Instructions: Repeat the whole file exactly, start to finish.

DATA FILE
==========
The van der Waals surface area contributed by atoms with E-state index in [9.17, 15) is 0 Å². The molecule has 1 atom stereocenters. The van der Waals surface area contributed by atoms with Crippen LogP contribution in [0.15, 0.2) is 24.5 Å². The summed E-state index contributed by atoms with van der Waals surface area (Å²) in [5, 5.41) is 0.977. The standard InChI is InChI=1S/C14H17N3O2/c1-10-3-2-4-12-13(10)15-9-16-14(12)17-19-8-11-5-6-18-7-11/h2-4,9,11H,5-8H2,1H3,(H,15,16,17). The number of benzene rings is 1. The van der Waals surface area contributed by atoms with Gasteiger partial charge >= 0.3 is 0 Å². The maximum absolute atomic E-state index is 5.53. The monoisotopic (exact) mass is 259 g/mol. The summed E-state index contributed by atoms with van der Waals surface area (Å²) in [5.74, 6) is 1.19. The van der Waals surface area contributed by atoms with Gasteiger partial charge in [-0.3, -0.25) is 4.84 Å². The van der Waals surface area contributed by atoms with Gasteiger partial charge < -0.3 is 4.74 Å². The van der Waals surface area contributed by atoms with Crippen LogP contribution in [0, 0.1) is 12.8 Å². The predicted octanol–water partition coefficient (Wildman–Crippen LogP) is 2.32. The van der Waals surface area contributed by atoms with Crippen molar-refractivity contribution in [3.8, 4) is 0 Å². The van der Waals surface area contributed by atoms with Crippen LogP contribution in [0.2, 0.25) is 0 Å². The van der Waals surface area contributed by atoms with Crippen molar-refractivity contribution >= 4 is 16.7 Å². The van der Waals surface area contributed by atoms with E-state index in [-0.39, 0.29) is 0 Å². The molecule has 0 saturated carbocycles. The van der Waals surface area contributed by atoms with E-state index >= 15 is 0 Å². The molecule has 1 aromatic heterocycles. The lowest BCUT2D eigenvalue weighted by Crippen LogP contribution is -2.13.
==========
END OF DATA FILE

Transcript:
The van der Waals surface area contributed by atoms with E-state index in [9.17, 15) is 0 Å². The molecule has 1 atom stereocenters. The van der Waals surface area contributed by atoms with Crippen LogP contribution in [0.15, 0.2) is 24.5 Å². The summed E-state index contributed by atoms with van der Waals surface area (Å²) in [5, 5.41) is 0.977. The standard InChI is InChI=1S/C14H17N3O2/c1-10-3-2-4-12-13(10)15-9-16-14(12)17-19-8-11-5-6-18-7-11/h2-4,9,11H,5-8H2,1H3,(H,15,16,17). The number of benzene rings is 1. The van der Waals surface area contributed by atoms with Gasteiger partial charge >= 0.3 is 0 Å². The maximum absolute atomic E-state index is 5.53. The monoisotopic (exact) mass is 259 g/mol. The summed E-state index contributed by atoms with van der Waals surface area (Å²) in [5.74, 6) is 1.19. The van der Waals surface area contributed by atoms with Gasteiger partial charge in [-0.3, -0.25) is 4.84 Å². The van der Waals surface area contributed by atoms with Gasteiger partial charge < -0.3 is 4.74 Å². The van der Waals surface area contributed by atoms with Crippen LogP contribution in [0, 0.1) is 12.8 Å². The predicted octanol–water partition coefficient (Wildman–Crippen LogP) is 2.32. The van der Waals surface area contributed by atoms with Crippen molar-refractivity contribution in [3.8, 4) is 0 Å². The van der Waals surface area contributed by atoms with Crippen LogP contribution in [0.2, 0.25) is 0 Å². The van der Waals surface area contributed by atoms with Crippen molar-refractivity contribution >= 4 is 16.7 Å². The van der Waals surface area contributed by atoms with E-state index in [-0.39, 0.29) is 0 Å². The molecule has 0 saturated carbocycles. The van der Waals surface area contributed by atoms with E-state index >= 15 is 0 Å². The molecule has 1 aromatic heterocycles. The lowest BCUT2D eigenvalue weighted by Crippen LogP contribution is -2.13.